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Schiavo case heats up Senate's brewing conflict over judicial nominations

WASHINGTON—The legal struggle over whether to keep Terri Schiavo alive is blazing a direct political path from her hospice bed to the U.S. Senate's next confrontation over President Bush's judicial nominees.

With back-to-back refusals by federal judges to reinsert a feeding tube into the severely brain-damaged woman, religious conservatives are portraying Schiavo as a potent symbol in their drive for more socially conservative judges and for a socially conservative majority on the Supreme Court.

Likewise, liberal groups say the decisions by a federal judge in Florida and an appellate court in Atlanta not to second-guess rulings by Florida courts illustrate the need for an independent judiciary that's willing to stand up to Congress.

The Schiavo case already had political undercurrents. It rallied Christian conservatives and anti-abortion forces, prompting the Republican-dominated Congress to intervene with extraordinary legislation to thwart a state court's order that Schiavo's feeding tube be removed.

But in throwing the case into federal court, the Republicans in Congress put their faith in a branch of government that conservatives love to disparage. The court decisions Tuesday and Wednesday only fueled that hostility.

"The greatest blessing is that people are realizing that the court system in America has dictatorial control over too many people's lives," said the Rev. Louis P. Sheldon, the head of the Traditional Values Coalition. "This is a precursor to what I believe is going to be happening when there is a vacancy on the Supreme Court."

Tony Perkins, the president of the religious conservative Family Research Council, said the Schiavo case "clearly will have implications for the increasing debate over the role of the courts in public policy. It certainly does increase the debate over whether or not the courts have overstepped their bounds."

Liberals and Democrats, citing opinion polls that show broad opposition to Congress' intervention in the case, portray this week's court rulings as examples of judges properly using their authority to block congressional overreach.

"This shows exactly what conservatives, especially social conservatives, want from these judicial nomination battles: They want judges who will do their bidding," said Seth Rosenthal, the legal director at the liberal Alliance for Justice.

What's more, the argument that the Schiavo case is an appropriate symbol for a judicial-confirmation debate could backfire with some Republicans and small-government conservatives who've bristled at Congress' decision to step into what they consider a personal or states' rights issue.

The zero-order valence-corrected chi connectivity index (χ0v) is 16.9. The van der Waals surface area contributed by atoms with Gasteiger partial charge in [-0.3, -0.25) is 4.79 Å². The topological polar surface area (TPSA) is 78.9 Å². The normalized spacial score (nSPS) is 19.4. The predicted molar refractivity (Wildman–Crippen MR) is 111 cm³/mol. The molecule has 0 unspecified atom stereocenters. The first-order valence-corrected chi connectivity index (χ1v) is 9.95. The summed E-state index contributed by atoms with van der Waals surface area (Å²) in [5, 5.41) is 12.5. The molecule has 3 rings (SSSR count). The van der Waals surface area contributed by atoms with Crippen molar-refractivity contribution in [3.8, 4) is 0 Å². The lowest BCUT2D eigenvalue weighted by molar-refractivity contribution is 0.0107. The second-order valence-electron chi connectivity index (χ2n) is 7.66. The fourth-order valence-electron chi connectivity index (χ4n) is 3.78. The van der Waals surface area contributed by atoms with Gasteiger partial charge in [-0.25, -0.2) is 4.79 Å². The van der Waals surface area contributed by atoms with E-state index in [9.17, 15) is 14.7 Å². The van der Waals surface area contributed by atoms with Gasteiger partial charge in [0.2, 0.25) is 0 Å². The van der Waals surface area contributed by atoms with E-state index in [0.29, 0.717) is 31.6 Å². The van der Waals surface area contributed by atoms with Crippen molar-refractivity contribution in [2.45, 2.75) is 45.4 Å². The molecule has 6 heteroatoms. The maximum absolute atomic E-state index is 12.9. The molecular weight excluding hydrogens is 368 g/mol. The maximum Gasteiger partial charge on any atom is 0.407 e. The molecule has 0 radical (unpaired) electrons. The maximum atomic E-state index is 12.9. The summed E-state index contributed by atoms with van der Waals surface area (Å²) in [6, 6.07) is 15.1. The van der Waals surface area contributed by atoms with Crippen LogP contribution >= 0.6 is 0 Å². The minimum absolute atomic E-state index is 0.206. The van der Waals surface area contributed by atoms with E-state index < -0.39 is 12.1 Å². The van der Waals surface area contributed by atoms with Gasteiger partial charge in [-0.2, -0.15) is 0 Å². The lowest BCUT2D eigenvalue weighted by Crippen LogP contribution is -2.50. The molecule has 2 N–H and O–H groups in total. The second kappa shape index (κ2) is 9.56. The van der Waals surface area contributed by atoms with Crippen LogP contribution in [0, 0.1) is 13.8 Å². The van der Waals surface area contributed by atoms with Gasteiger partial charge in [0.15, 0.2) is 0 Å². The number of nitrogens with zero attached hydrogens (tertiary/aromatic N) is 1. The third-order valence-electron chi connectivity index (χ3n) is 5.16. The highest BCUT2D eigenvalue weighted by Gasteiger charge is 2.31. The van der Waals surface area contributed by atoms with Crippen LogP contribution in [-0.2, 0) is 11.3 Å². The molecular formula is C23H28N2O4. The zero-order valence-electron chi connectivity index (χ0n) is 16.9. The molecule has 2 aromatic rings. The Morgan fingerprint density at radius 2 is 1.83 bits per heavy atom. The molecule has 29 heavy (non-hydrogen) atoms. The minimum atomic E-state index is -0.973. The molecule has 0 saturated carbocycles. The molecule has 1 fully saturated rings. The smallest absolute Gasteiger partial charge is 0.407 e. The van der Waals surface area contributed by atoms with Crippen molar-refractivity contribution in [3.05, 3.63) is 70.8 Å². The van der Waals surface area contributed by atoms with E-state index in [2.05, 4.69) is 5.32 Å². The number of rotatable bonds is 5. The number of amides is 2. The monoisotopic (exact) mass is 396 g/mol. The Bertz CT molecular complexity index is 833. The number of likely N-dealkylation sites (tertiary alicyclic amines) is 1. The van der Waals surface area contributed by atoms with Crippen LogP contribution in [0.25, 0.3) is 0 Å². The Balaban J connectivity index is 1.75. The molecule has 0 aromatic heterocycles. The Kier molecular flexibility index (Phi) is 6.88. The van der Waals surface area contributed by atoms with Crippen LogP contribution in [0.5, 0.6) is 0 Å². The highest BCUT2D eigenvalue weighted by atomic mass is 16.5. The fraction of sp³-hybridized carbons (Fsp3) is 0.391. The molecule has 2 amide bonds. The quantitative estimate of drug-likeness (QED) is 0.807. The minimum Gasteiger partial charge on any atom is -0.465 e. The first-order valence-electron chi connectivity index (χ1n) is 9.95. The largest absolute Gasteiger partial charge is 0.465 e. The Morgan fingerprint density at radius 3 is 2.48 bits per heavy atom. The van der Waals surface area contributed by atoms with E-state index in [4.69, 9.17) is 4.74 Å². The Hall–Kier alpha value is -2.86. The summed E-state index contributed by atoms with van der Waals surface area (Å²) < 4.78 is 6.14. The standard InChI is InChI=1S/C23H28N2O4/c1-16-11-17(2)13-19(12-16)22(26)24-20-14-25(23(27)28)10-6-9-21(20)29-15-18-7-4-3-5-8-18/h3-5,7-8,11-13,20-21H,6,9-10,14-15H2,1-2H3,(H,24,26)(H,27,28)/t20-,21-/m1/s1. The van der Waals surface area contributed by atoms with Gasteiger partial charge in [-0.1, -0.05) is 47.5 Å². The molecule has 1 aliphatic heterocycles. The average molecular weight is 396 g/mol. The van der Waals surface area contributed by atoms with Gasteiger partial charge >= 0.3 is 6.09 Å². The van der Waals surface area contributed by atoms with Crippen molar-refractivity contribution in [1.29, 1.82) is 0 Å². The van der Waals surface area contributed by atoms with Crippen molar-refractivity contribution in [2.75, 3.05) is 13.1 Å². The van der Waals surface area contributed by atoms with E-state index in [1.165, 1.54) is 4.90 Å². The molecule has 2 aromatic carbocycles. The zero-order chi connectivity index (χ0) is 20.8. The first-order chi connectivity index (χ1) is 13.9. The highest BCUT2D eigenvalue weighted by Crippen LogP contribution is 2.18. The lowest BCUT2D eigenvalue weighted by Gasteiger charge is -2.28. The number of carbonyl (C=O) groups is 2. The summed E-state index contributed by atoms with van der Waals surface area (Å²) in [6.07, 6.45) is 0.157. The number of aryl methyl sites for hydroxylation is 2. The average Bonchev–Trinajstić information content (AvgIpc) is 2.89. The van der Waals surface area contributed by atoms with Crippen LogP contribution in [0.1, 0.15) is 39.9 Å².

The showdown over judges could come as early as April, when Congress returns from its Easter recess. Earlier this year, Bush resubmitted seven appellate-court nominees whom Senate Democrats blocked during his first term. The first of the seven, William G. Myers III, cleared the Senate Judiciary Committee last week and is ready for a vote by the entire Senate.

Senate Majority Leader Bill Frist, R-Tenn., has threatened to strip Democrats of their ability to block judicial nominees by the extended debate known as a filibuster, which requires a 60-vote majority to end. Each of the nominees whom Bush sent back to the Senate was unable to get enough votes to overcome Democratic filibusters, the first time they've been used to block appellate court judges.

Frist could end a filibuster simply by getting a favorable ruling from the chair, which would be occupied either by another Republican senator or by Vice President Dick Cheney. Democrats would challenge the ruling, at which point it could be affirmed by a simple majority of the Senate. There are 55 Republicans, 44 Democrats and one independent in the Senate.

Last week Frist telephoned Christian conservatives and described the Senate's efforts to intervene in the Schiavo case, promote a "culture of life" and confirm "good judges," though he didn't directly link the topics.

"I'm also committed to overcoming the minority's filibuster and restoring this 220 years or more of Senate tradition and history," Frist said, according to a recording made by Americans United for Separation of Church and State. "The minority broke the tradition, they violated the founders' intent and we will bring the president's nominees up for a vote and we will confirm them."

Democrats argue that the tradition of minority rights is on their side, the threat of filibusters encourages compromise and removing the filibuster on judicial nominations could open the door to more Republican efforts to strengthen their hand.

Removing the use of filibusters probably would set the stage for the biggest judicial fight of Bush's presidency: filling a vacancy on the Supreme Court. Though none of the nine justices has announced any intention to leave, Chief Justice William Rehnquist's battle with thyroid cancer has prompted widespread speculation that he could decide to retire when the court's current term ends in June.

The Schiavo case, however, also illustrates that ideology isn't always a good barometer of judicial performance. Edward Carnes, one of the two appellate judges who refused to reinsert the feeding tube Tuesday, faced fierce Democratic opposition in the Senate in 1992 when former President George H.W. Bush appointed him.

Foreshadowing today's battles, Carnes also faced a filibuster threat. He was confirmed with 62 votes.


(c) 2005, Knight Ridder/Tribune Information Services.

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